No… this isn’t a joke, official “guidelines” on how to report on Jeremy Lin have been released by the Asian American Journalists Association. Apparently when Glenn brought this up in the morning meeting Pat literally could not believe it.
“I thought it was a joke, you know, I was like, this is a joke…,” Pat explained on radio this morning.
“No, it’s not. It’s real,” Glenn interjected.
Pat continued, “…because Glenn was taking it seriously in the morning meeting, and I said, you know this is a joke, right?”
“And I said, no it’s not. It’s real!” Glenn added.
“…it’s an actual release from the Asian American Journalist Association …unbelievable,” Pat said.
And, Pat’s right, it is unbelievable. You wouldn’t believe these guidelines unless you saw them. Stu read the guidelines out on air, obviously pointing out that “There are obvious racist statements here. I’m powering through their statement here. There are the “danger zones if you’re talking about Jeremy Lin.”
Here is a copy of the list from the AAJA, posted on Yahoo News:
Below are the AAJA's guidelines in full:
1. Jeremy Lin is Asian American, not Asian (more specifically, Taiwanese American). It's an important distinction and one that should be considered before any references to former NBA players such as Yao Ming and Wang Zhizhi, who were Chinese. Lin's experiences were fundamentally different than people who immigrated to play in the NBA. Lin progressed through the ranks of American basketball from high school to college to the NBA, and to characterize him as a foreigner is both inaccurate and insulting.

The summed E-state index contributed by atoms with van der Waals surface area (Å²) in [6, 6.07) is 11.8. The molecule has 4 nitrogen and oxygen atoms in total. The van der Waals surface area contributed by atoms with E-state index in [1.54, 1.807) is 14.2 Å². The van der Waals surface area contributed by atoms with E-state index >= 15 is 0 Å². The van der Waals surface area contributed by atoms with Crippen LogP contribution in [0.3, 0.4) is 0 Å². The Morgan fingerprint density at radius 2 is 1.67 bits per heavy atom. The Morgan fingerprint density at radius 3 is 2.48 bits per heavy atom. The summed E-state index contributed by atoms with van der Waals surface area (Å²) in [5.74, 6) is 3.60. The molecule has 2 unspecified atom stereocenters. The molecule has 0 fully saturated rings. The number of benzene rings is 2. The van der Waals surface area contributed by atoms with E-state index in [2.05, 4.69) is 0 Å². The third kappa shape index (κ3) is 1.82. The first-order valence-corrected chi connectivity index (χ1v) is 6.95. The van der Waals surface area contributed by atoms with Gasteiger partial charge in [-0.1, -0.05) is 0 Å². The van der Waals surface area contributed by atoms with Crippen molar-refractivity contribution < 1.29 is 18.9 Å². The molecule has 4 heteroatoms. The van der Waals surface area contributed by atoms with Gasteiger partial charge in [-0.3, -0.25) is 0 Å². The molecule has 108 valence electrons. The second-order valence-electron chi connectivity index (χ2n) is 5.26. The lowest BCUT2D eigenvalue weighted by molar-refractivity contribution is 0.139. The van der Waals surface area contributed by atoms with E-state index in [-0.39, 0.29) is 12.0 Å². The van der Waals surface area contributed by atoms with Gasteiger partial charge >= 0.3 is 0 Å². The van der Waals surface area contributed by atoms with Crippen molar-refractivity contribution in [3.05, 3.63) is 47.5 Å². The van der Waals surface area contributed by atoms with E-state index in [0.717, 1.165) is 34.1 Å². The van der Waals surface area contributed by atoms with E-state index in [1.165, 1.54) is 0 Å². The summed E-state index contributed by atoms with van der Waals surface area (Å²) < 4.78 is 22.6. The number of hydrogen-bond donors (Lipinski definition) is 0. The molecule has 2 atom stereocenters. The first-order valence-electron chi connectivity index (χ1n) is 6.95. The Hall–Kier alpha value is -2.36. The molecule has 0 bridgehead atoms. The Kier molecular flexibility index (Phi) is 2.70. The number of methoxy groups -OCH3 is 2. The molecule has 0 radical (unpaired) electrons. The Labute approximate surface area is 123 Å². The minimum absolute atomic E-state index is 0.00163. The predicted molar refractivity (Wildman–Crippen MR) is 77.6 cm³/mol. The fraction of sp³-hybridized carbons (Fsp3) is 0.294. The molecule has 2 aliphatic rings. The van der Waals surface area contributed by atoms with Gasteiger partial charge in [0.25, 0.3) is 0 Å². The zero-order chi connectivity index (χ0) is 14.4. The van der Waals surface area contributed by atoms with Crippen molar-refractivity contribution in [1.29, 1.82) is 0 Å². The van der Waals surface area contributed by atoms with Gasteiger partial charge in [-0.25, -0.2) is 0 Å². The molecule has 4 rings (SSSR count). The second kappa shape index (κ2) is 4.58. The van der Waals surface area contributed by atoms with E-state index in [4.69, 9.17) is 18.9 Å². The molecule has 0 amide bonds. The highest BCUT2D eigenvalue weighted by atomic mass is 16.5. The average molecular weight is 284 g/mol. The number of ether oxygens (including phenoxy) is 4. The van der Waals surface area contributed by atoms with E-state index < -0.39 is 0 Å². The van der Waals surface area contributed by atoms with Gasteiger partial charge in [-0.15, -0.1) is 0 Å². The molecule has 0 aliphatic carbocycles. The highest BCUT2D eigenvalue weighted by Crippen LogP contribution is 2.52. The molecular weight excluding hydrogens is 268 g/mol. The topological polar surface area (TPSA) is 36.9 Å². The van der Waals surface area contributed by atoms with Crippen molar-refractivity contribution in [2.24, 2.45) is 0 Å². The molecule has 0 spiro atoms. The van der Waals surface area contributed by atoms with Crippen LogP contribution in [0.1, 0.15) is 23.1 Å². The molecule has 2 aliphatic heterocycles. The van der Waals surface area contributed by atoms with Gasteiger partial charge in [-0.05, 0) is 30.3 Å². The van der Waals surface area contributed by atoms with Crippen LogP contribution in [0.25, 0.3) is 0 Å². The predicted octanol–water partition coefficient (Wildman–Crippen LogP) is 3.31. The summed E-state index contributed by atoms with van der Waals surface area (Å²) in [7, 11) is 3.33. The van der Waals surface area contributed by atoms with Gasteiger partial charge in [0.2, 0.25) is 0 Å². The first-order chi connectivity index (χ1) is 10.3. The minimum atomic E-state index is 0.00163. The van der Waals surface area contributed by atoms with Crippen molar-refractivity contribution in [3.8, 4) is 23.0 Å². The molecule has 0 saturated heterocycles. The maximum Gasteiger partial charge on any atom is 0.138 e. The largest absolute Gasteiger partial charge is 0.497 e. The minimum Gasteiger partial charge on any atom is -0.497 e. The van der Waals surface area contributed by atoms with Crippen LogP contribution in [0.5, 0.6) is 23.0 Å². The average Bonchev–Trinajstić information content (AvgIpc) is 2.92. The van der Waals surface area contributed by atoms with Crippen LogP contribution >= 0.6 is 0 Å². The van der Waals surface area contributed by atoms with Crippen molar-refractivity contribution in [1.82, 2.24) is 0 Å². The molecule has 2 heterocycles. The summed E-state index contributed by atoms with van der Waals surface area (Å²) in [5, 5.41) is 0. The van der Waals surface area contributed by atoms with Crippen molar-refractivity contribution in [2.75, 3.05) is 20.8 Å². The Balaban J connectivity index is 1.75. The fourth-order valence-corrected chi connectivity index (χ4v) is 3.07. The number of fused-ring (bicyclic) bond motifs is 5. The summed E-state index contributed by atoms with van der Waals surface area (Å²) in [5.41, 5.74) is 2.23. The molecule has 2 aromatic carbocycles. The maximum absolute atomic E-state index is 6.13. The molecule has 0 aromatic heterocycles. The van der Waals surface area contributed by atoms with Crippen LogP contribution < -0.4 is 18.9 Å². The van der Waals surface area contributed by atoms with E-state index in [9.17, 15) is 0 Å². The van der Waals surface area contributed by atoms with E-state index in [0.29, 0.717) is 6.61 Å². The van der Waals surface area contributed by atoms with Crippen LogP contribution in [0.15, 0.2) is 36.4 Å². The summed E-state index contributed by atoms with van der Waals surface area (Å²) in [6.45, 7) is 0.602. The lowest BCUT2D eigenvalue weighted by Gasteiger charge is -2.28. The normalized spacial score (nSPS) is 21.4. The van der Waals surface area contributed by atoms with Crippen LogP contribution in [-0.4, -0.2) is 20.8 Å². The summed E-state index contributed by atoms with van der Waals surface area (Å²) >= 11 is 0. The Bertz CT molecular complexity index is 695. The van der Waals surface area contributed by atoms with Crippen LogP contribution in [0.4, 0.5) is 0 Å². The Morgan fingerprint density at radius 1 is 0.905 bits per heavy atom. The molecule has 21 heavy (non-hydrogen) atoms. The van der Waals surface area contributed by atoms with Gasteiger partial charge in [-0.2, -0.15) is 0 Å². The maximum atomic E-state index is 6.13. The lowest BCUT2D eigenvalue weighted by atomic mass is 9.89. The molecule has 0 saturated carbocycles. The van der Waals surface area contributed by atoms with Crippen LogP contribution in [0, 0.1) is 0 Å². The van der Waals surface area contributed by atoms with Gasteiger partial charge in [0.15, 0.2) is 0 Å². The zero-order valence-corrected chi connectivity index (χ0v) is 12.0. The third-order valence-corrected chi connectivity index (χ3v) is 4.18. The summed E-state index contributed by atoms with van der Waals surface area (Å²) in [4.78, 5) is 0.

2. Lin's path to Madison Square Garden: More than 300 division schools passed on him. Harvard University has had only three other graduates go on to the NBA, the most recent one being in the 1950s. No NBA team wanted Lin in the draft after he graduated from Harvard.
3. Journalists don't assume that African American players identify with NBA players who emigrated from Africa. The same principle applies with Asian Americans. It's fair to ask Lin whether he looked up to or took pride in the accomplishments of Asian players. He may have. It's unfair and poor journalism to assume he did.
4. Lin is not the first Asian American to play in the National Basketball Association. Raymond Townsend, who's of Filipino descent, was a first-round choice of the Golden State Warriors in the 1970s. Rex Walters, who is of Japanese descent, was a first-round draft pick by the New Jersey Nets out of the University of Kansas in 1993 and played seven seasons in the NBA; Walters is now the coach at University of San Francisco. Wat Misaka is believed to have been the first Asian American to play professional basketball in the United States. Misaka, who’s of Japanese descent, appeared in three games for the New York Knicks in the 1947-48 season when the Knicks were part of the Basketball Association of America, which merged with the NBA after the 1948-49 season.
"CHINK": Pejorative; do not use in a context involving an Asian person on someone who is Asian American. Extreme care is needed if using the well-trod phrase "chink in the armor"; be mindful that the context does not involve Asia, Asians or Asian Americans. (The appearance of this phrase with regard to Lin led AAJA MediaWatch to issue statement to ESPN, which subsequently disciplined its employees.)
DRIVING: This is part of the sport of basketball, but resist the temptation to refer to an "Asian who knows how to drive."
EYE SHAPE: This is irrelevant. Do not make such references if discussing Lin's vision.
FOOD: Is there a compelling reason to draw a connection between Lin and fortune cookies, takeout boxes or similar imagery? In the majority of news coverage, the answer will be no.